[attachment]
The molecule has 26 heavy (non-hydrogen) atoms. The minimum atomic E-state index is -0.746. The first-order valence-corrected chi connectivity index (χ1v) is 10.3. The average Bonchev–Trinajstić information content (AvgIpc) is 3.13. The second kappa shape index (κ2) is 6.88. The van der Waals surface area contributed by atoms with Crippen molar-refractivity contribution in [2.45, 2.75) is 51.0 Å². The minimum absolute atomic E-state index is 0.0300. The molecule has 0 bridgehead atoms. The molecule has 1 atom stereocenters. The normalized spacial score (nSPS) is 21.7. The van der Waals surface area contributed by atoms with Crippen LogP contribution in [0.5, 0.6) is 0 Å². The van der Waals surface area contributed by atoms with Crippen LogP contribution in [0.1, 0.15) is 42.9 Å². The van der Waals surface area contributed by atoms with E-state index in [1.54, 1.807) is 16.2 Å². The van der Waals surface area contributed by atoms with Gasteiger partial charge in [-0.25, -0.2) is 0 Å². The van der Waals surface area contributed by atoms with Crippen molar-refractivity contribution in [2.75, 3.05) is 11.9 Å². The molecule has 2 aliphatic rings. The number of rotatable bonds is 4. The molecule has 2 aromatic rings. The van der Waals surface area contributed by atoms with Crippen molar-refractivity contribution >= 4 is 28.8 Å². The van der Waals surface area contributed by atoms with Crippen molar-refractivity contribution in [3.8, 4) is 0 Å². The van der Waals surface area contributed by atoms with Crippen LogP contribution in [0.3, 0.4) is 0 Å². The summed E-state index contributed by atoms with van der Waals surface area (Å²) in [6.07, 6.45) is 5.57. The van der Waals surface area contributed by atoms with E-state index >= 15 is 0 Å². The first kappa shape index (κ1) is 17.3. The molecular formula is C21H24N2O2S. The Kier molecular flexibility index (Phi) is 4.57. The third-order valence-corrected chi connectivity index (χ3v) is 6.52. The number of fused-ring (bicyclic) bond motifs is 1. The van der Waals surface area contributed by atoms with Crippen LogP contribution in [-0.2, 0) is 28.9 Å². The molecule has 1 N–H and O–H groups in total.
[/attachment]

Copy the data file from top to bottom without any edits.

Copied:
The molecule has 26 heavy (non-hydrogen) atoms. The minimum atomic E-state index is -0.746. The first-order valence-corrected chi connectivity index (χ1v) is 10.3. The average Bonchev–Trinajstić information content (AvgIpc) is 3.13. The second kappa shape index (κ2) is 6.88. The van der Waals surface area contributed by atoms with Crippen molar-refractivity contribution in [2.45, 2.75) is 51.0 Å². The minimum absolute atomic E-state index is 0.0300. The molecule has 0 bridgehead atoms. The molecule has 1 atom stereocenters. The normalized spacial score (nSPS) is 21.7. The van der Waals surface area contributed by atoms with Crippen LogP contribution in [0.5, 0.6) is 0 Å². The van der Waals surface area contributed by atoms with Crippen LogP contribution in [0.1, 0.15) is 42.9 Å². The van der Waals surface area contributed by atoms with E-state index in [1.54, 1.807) is 16.2 Å². The van der Waals surface area contributed by atoms with Gasteiger partial charge in [-0.25, -0.2) is 0 Å². The van der Waals surface area contributed by atoms with Crippen molar-refractivity contribution in [2.75, 3.05) is 11.9 Å². The molecule has 2 aliphatic rings. The number of rotatable bonds is 4. The molecule has 2 aromatic rings. The van der Waals surface area contributed by atoms with Crippen molar-refractivity contribution >= 4 is 28.8 Å². The van der Waals surface area contributed by atoms with Crippen molar-refractivity contribution in [3.8, 4) is 0 Å². The van der Waals surface area contributed by atoms with Crippen LogP contribution in [0.3, 0.4) is 0 Å². The summed E-state index contributed by atoms with van der Waals surface area (Å²) in [6.07, 6.45) is 5.57. The van der Waals surface area contributed by atoms with E-state index >= 15 is 0 Å². The first kappa shape index (κ1) is 17.3. The molecular formula is C21H24N2O2S. The Kier molecular flexibility index (Phi) is 4.57. The third-order valence-corrected chi connectivity index (χ3v) is 6.52. The number of fused-ring (bicyclic) bond motifs is 1. The van der Waals surface area contributed by atoms with Crippen LogP contribution in [-0.2, 0) is 28.9 Å². The molecule has 1 N–H and O–H groups in total.